Alex: I feel like I would be lame; I would be in the way. I don't know. I would love to. Maybe someone will hear this and invite me.
Greg: As a young chef in New York, you worked at that Spanish restaurant in the past. Was it called Mera...?
Alex: Yeah, that's the job. That was the job that I was trying, to get my Spanish contacts. I ended up meeting my husband.
Helen: That's a Spanish contact.
Alex: It was a lot of contact, maybe too much contact.
Helen: He's from the Basque region in Spain, right?
Helen: I have this weird thing that happened to me when I was in the Basque region that I was telling Greg about, which I think I might've told you about when it was happening. It was so bizarre. My husband and I went to the Basque region of Spain on our honeymoon and we spent a night in Bilbao and we were wandering around and we totally messed up the timing of dinner in Bilbao. It was earlier than we realized it was, because we were like, "Oh Spain, we'll have dinner at midnight." And you don't do that in Bilbao.
[Photo: Daniel Krieger]
Alex: Maybe not. I think on Sunday, everything is closed there on Sunday. There's weird stuff.
Helen: Yeah. We clearly had not been clued into some code, and the only place that was open was Café Iruña. We went into this restaurant and it's a bar and they only have one food item and it's these incredible lamb skewers that are covered in cumin and doused with lemon juice. They are charcoal grilled and served with a hunk of bread on the end. I was like, "This is great. This reminds me of my favorite dish when I moved to New York in 2004, which was the lamb skewers at Tía Pol." My husband was like, "Shut up." I was like, "No, this is amazing." Then I started Googling it after we had a couple drinks and it turns out you were the chef at Tía Pol when it opened in 2004.
Alex: I was the chef and owner.
Helen: And owner.
Alex: Those skewers. My husband's dad works for —
Helen: That restaurant.
Alex: For that restaurant. He did PR, he's retired now. Our skewers were totally inspired by those. I had those at my wedding, too.
Helen: My husband was like, "Shut up, Helen. You see connections everywhere. There's not a connection." I was like, "No, this is real." It was so validating.
Greg: I feel like that's indicative, that story, of something that I think a lot of people justly give you credit for, which is this idea of serving specific, regional dishes. Did that all start at Tía Pol? Was that the Tía Pol menu?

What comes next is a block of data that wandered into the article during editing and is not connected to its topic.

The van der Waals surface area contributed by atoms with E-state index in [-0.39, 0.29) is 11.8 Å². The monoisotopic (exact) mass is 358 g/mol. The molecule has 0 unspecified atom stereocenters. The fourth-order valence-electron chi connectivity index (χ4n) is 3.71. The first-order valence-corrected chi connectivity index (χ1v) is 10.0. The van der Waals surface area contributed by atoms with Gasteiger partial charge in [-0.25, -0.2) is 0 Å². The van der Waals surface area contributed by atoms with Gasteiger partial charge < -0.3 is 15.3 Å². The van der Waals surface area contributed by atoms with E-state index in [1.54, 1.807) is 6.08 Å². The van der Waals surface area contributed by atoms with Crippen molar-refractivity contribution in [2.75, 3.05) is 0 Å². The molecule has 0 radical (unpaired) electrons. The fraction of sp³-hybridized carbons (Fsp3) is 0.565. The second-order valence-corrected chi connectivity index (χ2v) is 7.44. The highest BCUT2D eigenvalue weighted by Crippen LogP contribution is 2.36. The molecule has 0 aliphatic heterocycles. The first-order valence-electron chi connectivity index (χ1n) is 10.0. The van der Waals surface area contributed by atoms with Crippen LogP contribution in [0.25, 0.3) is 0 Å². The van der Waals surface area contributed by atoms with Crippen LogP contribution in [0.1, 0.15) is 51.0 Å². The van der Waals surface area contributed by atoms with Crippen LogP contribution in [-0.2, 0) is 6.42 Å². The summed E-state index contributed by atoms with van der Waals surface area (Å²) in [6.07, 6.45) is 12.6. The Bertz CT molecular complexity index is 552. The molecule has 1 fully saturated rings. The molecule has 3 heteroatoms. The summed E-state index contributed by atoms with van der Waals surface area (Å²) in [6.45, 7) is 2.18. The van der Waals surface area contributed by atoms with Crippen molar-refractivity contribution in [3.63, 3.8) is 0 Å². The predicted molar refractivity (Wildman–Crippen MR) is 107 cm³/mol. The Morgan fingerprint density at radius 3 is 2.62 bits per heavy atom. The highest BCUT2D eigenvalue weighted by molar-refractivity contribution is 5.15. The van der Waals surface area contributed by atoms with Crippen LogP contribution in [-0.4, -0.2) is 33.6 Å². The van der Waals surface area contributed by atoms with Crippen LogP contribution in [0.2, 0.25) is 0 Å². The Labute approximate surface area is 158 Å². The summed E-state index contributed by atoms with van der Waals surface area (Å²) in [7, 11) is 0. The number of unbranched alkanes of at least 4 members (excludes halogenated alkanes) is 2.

Alex: Yes, but that menu preexisted that restaurant even. My husband and I were planning that for many, many years before. So yeah, that was the menu. The menu was to take you on a trip around Spain with wine and food.
Greg: Who wouldn't want to do that?
I didn't want to have paella. I didn't want to have anything that people could relate to this substandard Spanish cuisine that had come out of not professional cooks using not great ingredients just to create the food that they were used to from home.
Alex: Exactly. But at the time, it was also to set a new standard for Spanish cuisine by purposely not selecting items that people at that time associated with Spain. Because I felt like the state of Spanish food in New York wasn’t in particularly good shape, because they weren't using really good products, which is the key to producing good Spanish food. And so I didn't want to have things like gambas al ajillo, and so we did the head-on shrimp. I didn't want to have paella. I didn't want to have anything that people could relate to this substandard Spanish cuisine that had come out of not professional cooks using not great ingredients just to create the food that they were used to from home. It was like people came over here who were working in construction or even in meat markets. Definitely, what's really cool is that West Chelsea was always a Spanish area, and so I felt like it should be in West Chelsea, it should be just redefined.
Greg: That was the inspiration?
Alex: Just set everything straight. Yeah, but I didn't, at the time. My partners were the ones that had the real estate and I had the concept.
Helen: There was a little bit of drama around your departure from Tía Pol. The restaurant opened in ‘04 and then how long were you there?
Alex: From the beginning until after we opened El Quinto Pino.
Helen: I remember being shocked and horrified that you were leaving.
Alex: I was shocked and horrified too. It was not a beautiful ending.
Greg: Was that an experience where you learned something? Did you think, "I became a better business person? I became a better restaurateur?"
What I would tell young cooks would be: Whatever your agreement, no matter how good it is, make sure that it has an arbitration clause in it because if you had to go to court to defend your rights, that's a very expensive proposition.
Alex: I was a really good business person before. That place was pretty much at the time, like, a gold mine. A lot of people who copied it are doing really well. A lot of people kept it, and they're still doing really well, I'm sure. I was not an un-savvy business person. I had a really good agreement and you don't...just because you have an agreement doesn't mean that you don't have to enforce it. That's what I learned. What I would tell young cooks would be: Whatever your agreement, no matter how good it is, make sure that it has an arbitration clause in it because if you had to go to court to defend your rights, that's a very expensive proposition. And there's some people who are counting on it being too expensive for you. You have to be careful. And that's what I would share with anybody is an arbitration clause. Good agreement, and an arbitration clause.